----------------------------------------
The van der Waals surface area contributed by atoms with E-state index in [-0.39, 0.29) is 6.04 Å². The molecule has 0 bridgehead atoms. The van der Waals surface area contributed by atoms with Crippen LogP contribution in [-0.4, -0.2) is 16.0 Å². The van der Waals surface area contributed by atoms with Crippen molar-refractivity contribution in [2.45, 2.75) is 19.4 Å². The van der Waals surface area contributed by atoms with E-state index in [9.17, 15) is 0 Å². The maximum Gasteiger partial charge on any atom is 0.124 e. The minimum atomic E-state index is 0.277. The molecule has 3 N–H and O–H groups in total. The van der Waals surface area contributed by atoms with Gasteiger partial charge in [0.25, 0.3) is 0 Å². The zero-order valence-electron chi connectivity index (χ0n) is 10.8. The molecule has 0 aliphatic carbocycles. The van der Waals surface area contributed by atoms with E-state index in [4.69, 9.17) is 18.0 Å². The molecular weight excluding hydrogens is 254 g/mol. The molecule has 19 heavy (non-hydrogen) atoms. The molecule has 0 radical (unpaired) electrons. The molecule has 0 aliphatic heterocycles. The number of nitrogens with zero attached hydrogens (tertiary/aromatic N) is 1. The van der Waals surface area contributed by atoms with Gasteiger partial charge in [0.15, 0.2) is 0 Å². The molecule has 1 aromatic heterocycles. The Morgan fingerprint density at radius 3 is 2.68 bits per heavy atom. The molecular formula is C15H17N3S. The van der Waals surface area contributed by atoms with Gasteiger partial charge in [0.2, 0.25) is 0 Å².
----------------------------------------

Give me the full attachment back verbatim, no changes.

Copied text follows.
The van der Waals surface area contributed by atoms with E-state index in [-0.39, 0.29) is 6.04 Å². The molecule has 0 bridgehead atoms. The van der Waals surface area contributed by atoms with Crippen LogP contribution in [-0.4, -0.2) is 16.0 Å². The van der Waals surface area contributed by atoms with Crippen molar-refractivity contribution in [2.45, 2.75) is 19.4 Å². The van der Waals surface area contributed by atoms with E-state index in [9.17, 15) is 0 Å². The maximum Gasteiger partial charge on any atom is 0.124 e. The minimum atomic E-state index is 0.277. The molecule has 3 N–H and O–H groups in total. The van der Waals surface area contributed by atoms with Gasteiger partial charge in [0.25, 0.3) is 0 Å². The zero-order valence-electron chi connectivity index (χ0n) is 10.8. The molecule has 0 aliphatic carbocycles. The van der Waals surface area contributed by atoms with E-state index in [4.69, 9.17) is 18.0 Å². The molecular weight excluding hydrogens is 254 g/mol. The molecule has 19 heavy (non-hydrogen) atoms. The molecule has 0 radical (unpaired) electrons. The molecule has 0 aliphatic heterocycles. The number of nitrogens with zero attached hydrogens (tertiary/aromatic N) is 1. The van der Waals surface area contributed by atoms with Gasteiger partial charge in [0.15, 0.2) is 0 Å². The molecule has 1 aromatic heterocycles. The Morgan fingerprint density at radius 3 is 2.68 bits per heavy atom. The molecular formula is C15H17N3S. The van der Waals surface area contributed by atoms with Gasteiger partial charge in [0.2, 0.25) is 0 Å².